The vehicles in Micro Machines have this wildly-exaggerated movement. They feel as if they were actually small cars, with little weight and a powerful engine. They accelerate in seconds to ludicrous speeds, raising their kinetic energy to levels your small traction can’t keep under control. Cars bounce around corners, and go flying when hit just to criss-cross the road a second later. It’s fast and chaotic, yet (with practice) perfectly controllable.
In most racing games, taking a difficult turn means slowing down or taking it wide, but Micro Machines can change their inertia so rapidly that overshooting corners and quickly changing direction is often faster than turning. This allows the player to squeeze his car in the small spaces left by his competitors.
I say often, because not all vehicles have the same physics. Sports cars are rear-powered and drift when turning, but trying to drift with a Dragster spells disaster for anyone crazy enough to try it. Powerboats turn faster than they should, and reaching maximum speed with those big and clunky Electrics requires turning at the last minute to milk each straight section of the road for all it’s worth.
This is not, and I feel this is quite important, an attempt to disguise shallow game mechanics with variety. There’s this “toys move on their own” idea under the surface that ties every single vehicle, more like ramifications of the concept than different ideas being put together.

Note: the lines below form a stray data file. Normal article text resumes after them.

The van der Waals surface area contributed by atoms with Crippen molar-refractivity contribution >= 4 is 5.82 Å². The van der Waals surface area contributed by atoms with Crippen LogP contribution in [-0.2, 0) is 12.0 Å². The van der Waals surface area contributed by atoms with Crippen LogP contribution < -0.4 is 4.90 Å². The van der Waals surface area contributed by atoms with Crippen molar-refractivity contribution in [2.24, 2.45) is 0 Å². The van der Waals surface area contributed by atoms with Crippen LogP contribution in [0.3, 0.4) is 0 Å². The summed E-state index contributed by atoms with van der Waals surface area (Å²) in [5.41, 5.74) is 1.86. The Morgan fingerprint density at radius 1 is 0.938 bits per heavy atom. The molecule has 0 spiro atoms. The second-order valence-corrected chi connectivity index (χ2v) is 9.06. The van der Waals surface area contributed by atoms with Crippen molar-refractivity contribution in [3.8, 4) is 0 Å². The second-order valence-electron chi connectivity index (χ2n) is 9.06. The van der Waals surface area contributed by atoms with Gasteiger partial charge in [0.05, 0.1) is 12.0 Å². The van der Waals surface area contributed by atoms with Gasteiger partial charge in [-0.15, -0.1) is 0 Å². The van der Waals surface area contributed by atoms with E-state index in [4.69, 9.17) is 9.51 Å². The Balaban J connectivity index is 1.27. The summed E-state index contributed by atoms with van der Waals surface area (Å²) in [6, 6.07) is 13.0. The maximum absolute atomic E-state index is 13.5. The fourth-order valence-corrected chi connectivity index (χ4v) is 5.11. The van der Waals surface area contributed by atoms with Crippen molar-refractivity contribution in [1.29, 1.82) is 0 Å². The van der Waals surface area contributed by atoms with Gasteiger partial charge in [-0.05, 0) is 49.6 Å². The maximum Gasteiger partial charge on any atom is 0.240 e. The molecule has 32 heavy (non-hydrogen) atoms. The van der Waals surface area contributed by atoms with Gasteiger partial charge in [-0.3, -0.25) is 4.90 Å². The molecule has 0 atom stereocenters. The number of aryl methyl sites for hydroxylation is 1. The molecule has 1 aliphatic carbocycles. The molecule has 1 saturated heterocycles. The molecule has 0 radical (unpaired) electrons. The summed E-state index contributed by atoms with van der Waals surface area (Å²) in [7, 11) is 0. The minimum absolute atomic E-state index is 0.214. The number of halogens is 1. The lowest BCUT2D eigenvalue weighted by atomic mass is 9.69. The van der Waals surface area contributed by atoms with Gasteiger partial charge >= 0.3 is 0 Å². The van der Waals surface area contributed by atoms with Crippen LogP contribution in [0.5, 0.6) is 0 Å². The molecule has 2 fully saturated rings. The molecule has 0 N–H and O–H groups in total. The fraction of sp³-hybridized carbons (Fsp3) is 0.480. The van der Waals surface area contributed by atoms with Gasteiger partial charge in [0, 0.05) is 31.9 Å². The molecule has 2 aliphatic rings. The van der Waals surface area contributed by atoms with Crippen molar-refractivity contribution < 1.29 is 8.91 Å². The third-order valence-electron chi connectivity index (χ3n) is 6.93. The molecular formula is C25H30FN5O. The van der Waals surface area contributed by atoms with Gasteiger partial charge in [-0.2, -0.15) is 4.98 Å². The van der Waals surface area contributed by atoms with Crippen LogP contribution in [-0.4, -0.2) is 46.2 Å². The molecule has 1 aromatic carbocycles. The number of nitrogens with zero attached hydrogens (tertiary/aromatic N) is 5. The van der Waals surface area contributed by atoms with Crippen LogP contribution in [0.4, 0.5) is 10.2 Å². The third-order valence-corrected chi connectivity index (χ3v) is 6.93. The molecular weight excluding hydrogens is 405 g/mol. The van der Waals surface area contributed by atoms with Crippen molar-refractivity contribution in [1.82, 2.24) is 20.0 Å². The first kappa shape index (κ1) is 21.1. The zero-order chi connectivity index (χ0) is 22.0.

This is noticeable while crashing, because there’s practically no penalty to it. The player may drop off the table or sink in the bathtub, but there aren’t any chest-high walls that define the layout. Most hazards make makes you bounce instead of being actually damaging, and grinding against rival cars doesn’t mean anything. It can’t be stressed enough that these are small cars. They cannot crash or push with force; they are toys no bigger than a pencil sharpener.
There’s another interesting aspect of Micro Machines: strategic memorization. Turns are nasty and quick, and knowing how to approach each of them is incredibly important. There’s a certain strategic component to how you drive around the circuit or when you slow down that only appears after repeated plays against the obsessive AI. It reminds me of Capcom games; there’s no strict pattern to follow, but each enemy has to be met with a plan in order to reliably succeed.
Yet this doesn’t make for an unapproachable game. Micro Machines is in that sought-after “easy to learn, hard to master” category, and the bite-sized multiplayer aspect covering as many as 16 players in a variety of leagues and tournaments makes for a great party game for those that want laughs with a bit of nuance. They are fun games, and the additional controller ports shouldn’t go unused.
Want to give them a try? Start with either Micro Machines Turbo Tournament 2, the no-fat 16-bit classic, or the modernized Micro Machines V4, which adds weapons and 3D graphics as well as a lowered level of difficulty but keeps the fun taste. Of course, us lucky Europeans have access to Micro Machines Turbo Tournament ’96, an upgrade of the original formula that I play over and over.